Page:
• Minimal suffering Today’s powerful medications make it possible to relieve physical pain while remaining lucid longer. But mental suffering can be acute too, and one way to relieve it is by placing limitations on treatments early in the process and clearly delineating what measures are to be taken to keep you alive. “More end-of-life-care clinicians are coming to the understanding that aggressive treatment doesn’t universally deliver better quality or quantity of life, and isn’t always in the best interest or reflect the wishes of patients,” says Colleen Wadden, director of external communication for Providence Health & Services.
  • Meaning Boomers have always sought a better way. They want to feel their dying experience is just right for them. This is what drives the hospice care movement, where terminally ill people get the care they need to live long enough and with minimal pain to go out on their own terms. “Death is seldom good, desired or welcome,” says Dr. John Shuster, chief medical officer at Alive Hospice in Nashville, Tenn. “The task is to help patients and families bear what may seem unbearable, to work toward relief of as much physical, emotional, and spiritual distress as possible, and to enable patients to live well during this precious and important time with as much meaning and dignity as possible.”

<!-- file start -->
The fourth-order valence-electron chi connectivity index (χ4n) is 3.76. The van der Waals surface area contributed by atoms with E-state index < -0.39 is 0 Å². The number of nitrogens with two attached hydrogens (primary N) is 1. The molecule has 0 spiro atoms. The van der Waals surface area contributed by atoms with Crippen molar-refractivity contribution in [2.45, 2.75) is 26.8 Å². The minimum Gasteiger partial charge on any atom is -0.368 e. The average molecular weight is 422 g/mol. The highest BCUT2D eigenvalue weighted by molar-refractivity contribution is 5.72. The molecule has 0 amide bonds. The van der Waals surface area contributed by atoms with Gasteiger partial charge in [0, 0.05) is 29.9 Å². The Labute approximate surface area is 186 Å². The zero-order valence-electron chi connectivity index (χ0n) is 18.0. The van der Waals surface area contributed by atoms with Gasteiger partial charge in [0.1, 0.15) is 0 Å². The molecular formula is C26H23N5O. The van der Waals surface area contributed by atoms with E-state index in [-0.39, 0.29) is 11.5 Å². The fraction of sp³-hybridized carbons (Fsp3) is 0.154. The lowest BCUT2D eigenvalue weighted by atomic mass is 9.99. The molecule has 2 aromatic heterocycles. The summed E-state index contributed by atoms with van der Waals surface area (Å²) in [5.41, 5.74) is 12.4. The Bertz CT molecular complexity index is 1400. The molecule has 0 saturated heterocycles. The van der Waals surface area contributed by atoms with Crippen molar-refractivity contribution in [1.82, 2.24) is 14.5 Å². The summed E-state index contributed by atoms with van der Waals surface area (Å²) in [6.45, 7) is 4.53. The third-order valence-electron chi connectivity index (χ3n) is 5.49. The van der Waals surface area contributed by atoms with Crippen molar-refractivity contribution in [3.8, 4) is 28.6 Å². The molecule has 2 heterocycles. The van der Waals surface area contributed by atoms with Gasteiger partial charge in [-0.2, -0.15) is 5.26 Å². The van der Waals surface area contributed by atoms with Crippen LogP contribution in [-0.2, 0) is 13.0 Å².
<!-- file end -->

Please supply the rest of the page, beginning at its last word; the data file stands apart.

• Closure Unsettled affairs make death more difficult. You want to use your final days to make sure loved ones are cared for as best you can, mend fences, and leave memories. “Baby boomers build and preserve meaning through narrative, and the telling and sharing of important stories,” says Shuster. “This is healing for all ages. Celebrating and focusing on important relationships adds meaning to life, especially in the setting of a life-limiting illness. An advanced illness can be the stimulus to heal important broken relationships.”